The 12 Most Newsworthy Art Moments of 2012 for Dallas and Fort Worth
This year brought with it a full-on art assault, and it was nice to see Dallas chumming up the headline waters. If, after this last year, you still think art is a gentle sport, where paintbrushes seductively caress canvases and everyone sips red wine, you weren't paying attention. Things got rambunctious. Exciting. And I'm pretty sure the wine was secretly replaced with Goldschläger.
Photo by Jay Barker
Still, some shows, trends and special projects held our attention longer than others, and since we're nearing the end of the
world year, it seems fitting to look back, if only to piece together all of those blacked-out nights.
While not a specific event as much as a movement, it was interesting to watch our emerging artists unionize. Don't like the gallery scene or the spaces being offered for your kind of work? Fuck it, form a collective. Want to present an important medium that isn't immediately associated with monetary exchange, like video and performance art? Form a collective. Want friends to drink with while you build a conceptual installation in a boarded-up building, a swimming pool or public transportation vehicle? Yes, dears: Form a collective.
Viewing art became more fascinating as these creative street gangs emerged across the Metroplex. Some were gentle, pensive. Others got their rocks off by starting parties, rooted on interestingly designed curatorial concepts. Others, I'm fairly certain, slashed my tires. It happens. It's art.
11.) Kris Pierce's Red Telephones
Part of where is the power, a project curated for Fort Worth Contemporary Arts by Terri Thornton, was this freestanding piece of communication, told in three parts. Pierce positioned three red phone booths in geographically distant parts of Fort Worth and installed recording transistors in them.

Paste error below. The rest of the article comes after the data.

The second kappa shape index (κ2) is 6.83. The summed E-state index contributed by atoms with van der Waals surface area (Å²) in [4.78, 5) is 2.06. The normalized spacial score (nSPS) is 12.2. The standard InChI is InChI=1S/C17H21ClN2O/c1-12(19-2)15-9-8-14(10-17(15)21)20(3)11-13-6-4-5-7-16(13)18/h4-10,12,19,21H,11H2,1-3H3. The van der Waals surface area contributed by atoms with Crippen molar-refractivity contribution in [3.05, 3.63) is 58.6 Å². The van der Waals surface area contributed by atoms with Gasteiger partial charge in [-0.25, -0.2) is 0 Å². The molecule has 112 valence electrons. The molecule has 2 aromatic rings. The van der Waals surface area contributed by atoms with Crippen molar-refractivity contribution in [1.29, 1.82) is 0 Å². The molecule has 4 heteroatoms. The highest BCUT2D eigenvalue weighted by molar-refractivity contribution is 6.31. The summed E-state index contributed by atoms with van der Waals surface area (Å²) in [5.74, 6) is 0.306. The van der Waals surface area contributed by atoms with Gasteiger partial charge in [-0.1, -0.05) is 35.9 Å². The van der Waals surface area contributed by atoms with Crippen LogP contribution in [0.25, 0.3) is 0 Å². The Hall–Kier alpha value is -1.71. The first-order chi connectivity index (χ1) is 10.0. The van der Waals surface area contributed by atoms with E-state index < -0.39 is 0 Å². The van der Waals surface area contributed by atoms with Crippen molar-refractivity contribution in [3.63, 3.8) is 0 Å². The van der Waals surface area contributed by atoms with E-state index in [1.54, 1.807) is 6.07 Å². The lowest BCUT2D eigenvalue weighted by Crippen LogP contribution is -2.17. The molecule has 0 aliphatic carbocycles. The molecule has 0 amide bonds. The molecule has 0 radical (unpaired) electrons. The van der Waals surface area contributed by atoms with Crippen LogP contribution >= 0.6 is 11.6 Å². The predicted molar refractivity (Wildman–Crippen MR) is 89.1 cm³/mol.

We pocket ourselves into neighborhoods and cross willingly into similar ones, but for those unfamiliar zip codes and city blocks? Except dipping in to grab something unavailable on our own patch of earth, we rarely visit. Spending time in them to communicate with our neighbors is even less common.
Pierce decided to unify those fragmented voices via public (and totally legal) wiretapping. He placed one phone booth in Unity Park, where Feed by Grace services those without homes. Another went in front of a bar. The third was put in front of Fort Worth Contemporary Arts.
As people spoke into the phones, giving their thoughts, sass or confessions, they were knowingly recorded. We were then (and still can, just check archives) able to access the chatter and see that, really, we're all the same. Nobody knows what to say when put on the spot. Kids act crazy everywhere. We're all waiting for something to happen when we pick up that receiver.
10. Invisible Shell, by Erica Felicella
Adding to this year's strong showing of performance art was Felicella's 48 hours in Plexiglas lockup. She built a dunk tank-like prison, put on a catheter and sat inside, writing for two days.
She didn't eat. Guardians kept her awake. And she compulsively scribbled a mantra in order to connect with her most isolated emotions. By the end of the weekend, the papers had balled up around her and her legs were unstable, but the entire Oak Cliff community came out to show support and brace her as she walked. When the wads of stationary were flattened out, each read: "To see myself I went inside my own shell."